Mass murder isn’t new, even in the Yukon.
The morning calm of July 4, 1912 was disturbed at 9:05 a.m. by what at first sounded like firecrackers, coming from the second floor of the Central Hotel in Dawson City. Within moments of silence having fallen after the last shot rang out, several men on the premises cautiously went to investigate. They found a grisly scene.
Mrs. Camille Vaglio, the wife of the proprietor of the Central, was found first, fully dressed, lying face down in her bedroom. A bullet wound and stab wounds to the chest revealed the nature of her demise.
Next, the horrified investigators found 55 year-old John Vaglio, the husband, lying in bed with the covers thrown back. The appearance suggested that he had been awakened by the initial ruckus, and was starting to get out of bed when he met his end. He lay lifelessly in a dark red pool of blood with six bullet holes, one in the groin, one in the chest, and four in the head.
They moved on to find the older daughter, Rosena, or Rosa, who was still lying in bed. Four bullet wounds in both arms suggest that she tried to protect herself. A mortal fifth bullet had penetrated her 16-year-old heart. She too had received multiple stab wounds.
The second Vaglio daughter, Christina, and the youngest victim at nine years of age lay on the floor at the foot of her bed with a bullet wound in the hip and another in the forehead above her right eye. She had also received a single superficial knife wound to the scalp.
At the foot of the girls’ bed lay Eugene Vaglio, Camille’s brother, on his back, wearing a dark suit and a bow tie. Eugene exhibited several shallow stab wounds to the chest and throat, and a bullet hole that had penetrated his brain through his lower jaw. Near his body were three handguns, including a Colt automatic and a bloody knife.
The Mounted Police were immediately summoned, and after an initial inspection of the scene, “Captain” Horrigan set up a coroner’s inquiry. After the victims were examined by Doctor Culbertson and Dr. W.E. Thompson, they were declared dead, and the scene of the crime then lay undisturbed so that it could be examined by the police.
Two hours later, at two o’clock in the afternoon, with a speed that would be unthinkable in today’s court system, a coroner’s inquest was called to order, and the testimony of several witnesses was pieced together. The bodies remained in place until members of the coroner’s juries, one for the Vaglio family, the other for the deceased brother Eugene, could examine the remains.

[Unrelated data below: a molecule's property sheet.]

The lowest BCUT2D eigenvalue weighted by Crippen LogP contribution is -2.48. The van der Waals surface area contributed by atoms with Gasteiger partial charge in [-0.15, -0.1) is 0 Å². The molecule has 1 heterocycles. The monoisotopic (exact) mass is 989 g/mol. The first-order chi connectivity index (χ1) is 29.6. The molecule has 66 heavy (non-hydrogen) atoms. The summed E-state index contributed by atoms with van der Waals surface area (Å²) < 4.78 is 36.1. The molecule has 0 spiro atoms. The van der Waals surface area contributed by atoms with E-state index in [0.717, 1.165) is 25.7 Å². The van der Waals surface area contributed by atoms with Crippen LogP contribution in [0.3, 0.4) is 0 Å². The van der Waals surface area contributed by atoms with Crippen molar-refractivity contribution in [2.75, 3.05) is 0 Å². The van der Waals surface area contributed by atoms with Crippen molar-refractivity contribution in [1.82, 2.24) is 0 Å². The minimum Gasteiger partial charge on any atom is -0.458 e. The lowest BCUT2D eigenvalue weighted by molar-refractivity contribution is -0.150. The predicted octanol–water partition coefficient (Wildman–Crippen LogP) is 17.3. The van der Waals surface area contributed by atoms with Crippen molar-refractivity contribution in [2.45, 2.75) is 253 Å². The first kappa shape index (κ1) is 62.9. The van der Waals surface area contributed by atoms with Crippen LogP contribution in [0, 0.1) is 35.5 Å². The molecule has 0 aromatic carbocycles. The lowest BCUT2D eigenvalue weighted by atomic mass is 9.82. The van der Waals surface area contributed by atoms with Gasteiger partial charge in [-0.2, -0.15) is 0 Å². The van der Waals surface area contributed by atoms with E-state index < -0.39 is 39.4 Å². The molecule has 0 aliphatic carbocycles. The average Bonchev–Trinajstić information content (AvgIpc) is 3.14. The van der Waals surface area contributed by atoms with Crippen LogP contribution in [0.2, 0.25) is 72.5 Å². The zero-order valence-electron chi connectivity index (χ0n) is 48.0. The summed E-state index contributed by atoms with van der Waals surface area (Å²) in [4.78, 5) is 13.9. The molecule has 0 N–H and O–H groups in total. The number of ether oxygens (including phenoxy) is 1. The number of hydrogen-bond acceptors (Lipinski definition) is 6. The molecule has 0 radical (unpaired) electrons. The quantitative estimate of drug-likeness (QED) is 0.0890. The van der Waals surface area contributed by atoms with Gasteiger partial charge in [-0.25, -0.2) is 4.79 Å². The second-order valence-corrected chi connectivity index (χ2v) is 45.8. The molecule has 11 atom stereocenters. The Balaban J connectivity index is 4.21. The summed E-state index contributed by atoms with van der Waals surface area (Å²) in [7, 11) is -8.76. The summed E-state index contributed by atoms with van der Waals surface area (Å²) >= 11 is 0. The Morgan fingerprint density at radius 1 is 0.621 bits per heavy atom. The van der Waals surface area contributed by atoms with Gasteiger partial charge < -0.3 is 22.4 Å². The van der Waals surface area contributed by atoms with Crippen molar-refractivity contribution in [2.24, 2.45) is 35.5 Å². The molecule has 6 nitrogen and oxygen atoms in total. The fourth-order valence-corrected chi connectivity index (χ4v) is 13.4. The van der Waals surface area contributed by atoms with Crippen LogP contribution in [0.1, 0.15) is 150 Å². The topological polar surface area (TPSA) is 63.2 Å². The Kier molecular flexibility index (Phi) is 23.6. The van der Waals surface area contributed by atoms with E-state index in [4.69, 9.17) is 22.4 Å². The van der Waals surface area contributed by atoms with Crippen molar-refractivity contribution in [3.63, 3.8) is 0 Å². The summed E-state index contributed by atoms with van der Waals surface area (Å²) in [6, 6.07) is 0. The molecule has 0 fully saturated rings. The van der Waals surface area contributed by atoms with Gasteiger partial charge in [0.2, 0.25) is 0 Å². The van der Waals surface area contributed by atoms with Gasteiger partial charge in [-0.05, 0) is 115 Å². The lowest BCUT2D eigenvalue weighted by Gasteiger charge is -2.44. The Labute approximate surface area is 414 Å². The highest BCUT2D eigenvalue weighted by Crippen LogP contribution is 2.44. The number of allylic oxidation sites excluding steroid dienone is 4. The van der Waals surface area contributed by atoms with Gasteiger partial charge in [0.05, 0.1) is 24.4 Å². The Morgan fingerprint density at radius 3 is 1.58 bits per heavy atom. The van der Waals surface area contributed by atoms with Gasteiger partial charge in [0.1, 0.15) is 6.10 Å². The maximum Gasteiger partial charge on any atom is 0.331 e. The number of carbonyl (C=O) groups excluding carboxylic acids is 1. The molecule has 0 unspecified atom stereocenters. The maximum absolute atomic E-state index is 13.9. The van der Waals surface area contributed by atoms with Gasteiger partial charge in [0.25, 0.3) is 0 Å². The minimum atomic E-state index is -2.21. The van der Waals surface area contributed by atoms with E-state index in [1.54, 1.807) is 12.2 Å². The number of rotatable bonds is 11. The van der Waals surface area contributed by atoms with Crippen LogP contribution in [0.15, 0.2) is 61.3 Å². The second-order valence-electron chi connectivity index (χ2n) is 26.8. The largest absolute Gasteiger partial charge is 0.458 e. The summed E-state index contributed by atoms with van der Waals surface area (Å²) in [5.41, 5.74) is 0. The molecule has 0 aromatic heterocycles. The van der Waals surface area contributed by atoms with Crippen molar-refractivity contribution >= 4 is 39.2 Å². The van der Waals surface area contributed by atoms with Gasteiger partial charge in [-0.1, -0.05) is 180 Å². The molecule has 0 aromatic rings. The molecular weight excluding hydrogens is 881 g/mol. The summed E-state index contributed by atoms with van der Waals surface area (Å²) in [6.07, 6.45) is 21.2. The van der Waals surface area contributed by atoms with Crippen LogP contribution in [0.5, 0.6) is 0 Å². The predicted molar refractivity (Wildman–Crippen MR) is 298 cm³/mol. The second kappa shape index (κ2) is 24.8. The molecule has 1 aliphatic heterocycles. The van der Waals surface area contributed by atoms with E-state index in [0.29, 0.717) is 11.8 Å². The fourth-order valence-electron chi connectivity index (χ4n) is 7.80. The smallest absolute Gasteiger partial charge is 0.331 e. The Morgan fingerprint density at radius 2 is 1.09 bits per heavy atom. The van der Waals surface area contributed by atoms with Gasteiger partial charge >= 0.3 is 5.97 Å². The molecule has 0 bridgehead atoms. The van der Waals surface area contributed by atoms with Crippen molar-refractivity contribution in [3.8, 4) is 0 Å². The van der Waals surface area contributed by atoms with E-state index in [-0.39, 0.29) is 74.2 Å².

What emerged was an account of a quadruple murder and a suicide. John Vaglio had been in the Yukon since the gold rush. Camille and Rosa soon joined him, followed by Christina, who was born in
Dawson City. After starting in mining, John had, for a number of years, been the proprietor of the Central Hotel, and had done well with the business.
Two years earlier, Camille’s brother, Eugene joined the family from his home in Italy. It didn’t take long for bad relations to develop between them. Rosa, almost a third the age of her 45 year-old uncle, had received unwelcome advances from him, and therein may have been planted the seeds of disharmony.
More than a year earlier, John and Eugene had quarreled, and since that time, Eugene had been on bad terms with the entire family. Camille and Rosa feared for their well-being. Eugene had been heard by a number of acquaintances to have made menacing statements about the family. From these remarks, it was evident he held a grudge for his relatives.
Though no suicide note was later found, the circumstances were pieced together from the evidence and eye-witness testimony. Eugene had been seen earlier, pacing restlessly, in the alley behind the hotel. Some shots were fired, and Eugene was then observed pursuing his sister into the building.
More shots rang out, and before anyone could intervene, the whole family lay dead. Three days later, a sombre procession escorted four coffins down Front Street and then up the hill to the Catholic cemetery. Eugene Vaglio had already been buried without ceremony or mourners in the public cemetery.
The sad lesson of this Klondike tragedy was a short-lived one. Less than a year later, the proprietor of the roadhouse on Black Hills Creek shot his hired hand and his wife before turning the gun on himself.
He had suspected an affair between his wife and the hand.
In later years, a man staying in the Yukon Hotel on Dawson City’s Front Street, blew the head off a teamster in front of the building, then turned the weapon on himself and clumsily attempted to blow his own brains out. He succeeded only in removing his lower jaw. The town doctor attempted to save his life by transfusion. When he asked for blood donors, one constable asked, “Why the hell save him now, just to hang him later?”
A miner named James Croteau was killed in a shoot-out with the Mounties on Jensen Creek in 1939. According to Pierre Berton, who was working nearby, “Most men who lived alone, summer and winter, were at the very least slightly daft. It was true not only of solitary miners but also of some partnerships … No winter in my childhood seemed to pass that Sergeant Cronkhite of the Mounted Police didn’t come into town with a miner in a straitjacket on his sled.”
Whether obsession, or madness, the outcome was the same.
Michael Gates is a Yukon historian and sometimes adventurer based in Whitehorse. This column originally ran in July 2012. His new book, Dalton’s Gold Rush Trail, is now available in stores. You can contact him at email@example.com